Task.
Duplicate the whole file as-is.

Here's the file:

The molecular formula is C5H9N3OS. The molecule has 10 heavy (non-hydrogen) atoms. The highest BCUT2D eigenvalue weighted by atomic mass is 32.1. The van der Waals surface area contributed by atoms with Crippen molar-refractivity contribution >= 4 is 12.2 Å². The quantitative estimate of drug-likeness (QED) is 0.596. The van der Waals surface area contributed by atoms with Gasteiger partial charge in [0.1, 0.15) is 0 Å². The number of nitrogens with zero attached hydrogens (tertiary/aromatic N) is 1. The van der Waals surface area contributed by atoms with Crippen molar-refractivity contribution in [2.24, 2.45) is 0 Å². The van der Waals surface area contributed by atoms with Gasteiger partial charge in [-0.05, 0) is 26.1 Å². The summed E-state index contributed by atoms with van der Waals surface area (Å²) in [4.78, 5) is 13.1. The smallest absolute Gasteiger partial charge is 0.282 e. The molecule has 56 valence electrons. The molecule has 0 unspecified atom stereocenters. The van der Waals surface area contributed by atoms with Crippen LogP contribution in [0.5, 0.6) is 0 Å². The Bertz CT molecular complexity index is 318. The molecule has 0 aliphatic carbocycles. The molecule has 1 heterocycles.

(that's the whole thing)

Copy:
The molecular formula is C5H9N3OS. The molecule has 10 heavy (non-hydrogen) atoms. The highest BCUT2D eigenvalue weighted by atomic mass is 32.1. The van der Waals surface area contributed by atoms with Crippen molar-refractivity contribution >= 4 is 12.2 Å². The quantitative estimate of drug-likeness (QED) is 0.596. The van der Waals surface area contributed by atoms with Gasteiger partial charge in [0.1, 0.15) is 0 Å². The number of nitrogens with zero attached hydrogens (tertiary/aromatic N) is 1. The van der Waals surface area contributed by atoms with Crippen molar-refractivity contribution in [2.24, 2.45) is 0 Å². The van der Waals surface area contributed by atoms with Gasteiger partial charge in [-0.05, 0) is 26.1 Å². The summed E-state index contributed by atoms with van der Waals surface area (Å²) in [4.78, 5) is 13.1. The smallest absolute Gasteiger partial charge is 0.282 e. The molecule has 56 valence electrons. The molecule has 0 unspecified atom stereocenters. The van der Waals surface area contributed by atoms with Crippen LogP contribution in [0.5, 0.6) is 0 Å². The Bertz CT molecular complexity index is 318. The molecule has 0 aliphatic carbocycles. The molecule has 1 heterocycles.